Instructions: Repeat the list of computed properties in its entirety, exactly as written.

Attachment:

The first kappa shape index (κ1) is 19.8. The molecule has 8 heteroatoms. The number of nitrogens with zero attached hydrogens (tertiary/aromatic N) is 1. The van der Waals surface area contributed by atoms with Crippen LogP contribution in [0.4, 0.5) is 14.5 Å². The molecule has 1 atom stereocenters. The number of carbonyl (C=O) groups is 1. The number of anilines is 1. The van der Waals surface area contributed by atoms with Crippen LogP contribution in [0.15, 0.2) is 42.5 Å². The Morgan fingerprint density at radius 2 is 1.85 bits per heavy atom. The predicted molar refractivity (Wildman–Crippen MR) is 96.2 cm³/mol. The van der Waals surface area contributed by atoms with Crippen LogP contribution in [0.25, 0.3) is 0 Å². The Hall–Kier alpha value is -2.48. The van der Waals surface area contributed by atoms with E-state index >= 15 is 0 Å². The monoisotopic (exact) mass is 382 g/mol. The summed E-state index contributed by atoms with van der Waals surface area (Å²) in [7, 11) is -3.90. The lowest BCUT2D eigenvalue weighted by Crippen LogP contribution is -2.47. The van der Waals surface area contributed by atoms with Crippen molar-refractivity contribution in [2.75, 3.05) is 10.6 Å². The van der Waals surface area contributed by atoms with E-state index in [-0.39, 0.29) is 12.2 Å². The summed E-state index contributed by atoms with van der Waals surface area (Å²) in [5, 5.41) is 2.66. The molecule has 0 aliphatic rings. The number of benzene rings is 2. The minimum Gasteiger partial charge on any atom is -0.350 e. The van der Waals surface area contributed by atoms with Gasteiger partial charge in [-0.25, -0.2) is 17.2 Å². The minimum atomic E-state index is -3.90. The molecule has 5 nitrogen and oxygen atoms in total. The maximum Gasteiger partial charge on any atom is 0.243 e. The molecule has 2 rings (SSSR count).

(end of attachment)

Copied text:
The first kappa shape index (κ1) is 19.8. The molecule has 8 heteroatoms. The number of nitrogens with zero attached hydrogens (tertiary/aromatic N) is 1. The van der Waals surface area contributed by atoms with Crippen LogP contribution in [0.4, 0.5) is 14.5 Å². The molecule has 1 atom stereocenters. The number of carbonyl (C=O) groups is 1. The number of anilines is 1. The van der Waals surface area contributed by atoms with Crippen LogP contribution in [0.15, 0.2) is 42.5 Å². The Morgan fingerprint density at radius 2 is 1.85 bits per heavy atom. The predicted molar refractivity (Wildman–Crippen MR) is 96.2 cm³/mol. The van der Waals surface area contributed by atoms with Crippen LogP contribution in [0.25, 0.3) is 0 Å². The Hall–Kier alpha value is -2.48. The van der Waals surface area contributed by atoms with E-state index >= 15 is 0 Å². The monoisotopic (exact) mass is 382 g/mol. The summed E-state index contributed by atoms with van der Waals surface area (Å²) in [7, 11) is -3.90. The lowest BCUT2D eigenvalue weighted by Crippen LogP contribution is -2.47. The van der Waals surface area contributed by atoms with Crippen molar-refractivity contribution in [2.75, 3.05) is 10.6 Å². The van der Waals surface area contributed by atoms with E-state index in [-0.39, 0.29) is 12.2 Å². The summed E-state index contributed by atoms with van der Waals surface area (Å²) in [5, 5.41) is 2.66. The molecule has 0 aliphatic rings. The number of benzene rings is 2. The minimum Gasteiger partial charge on any atom is -0.350 e. The van der Waals surface area contributed by atoms with Gasteiger partial charge in [-0.25, -0.2) is 17.2 Å². The minimum atomic E-state index is -3.90. The molecule has 5 nitrogen and oxygen atoms in total. The maximum Gasteiger partial charge on any atom is 0.243 e. The molecule has 2 rings (SSSR count).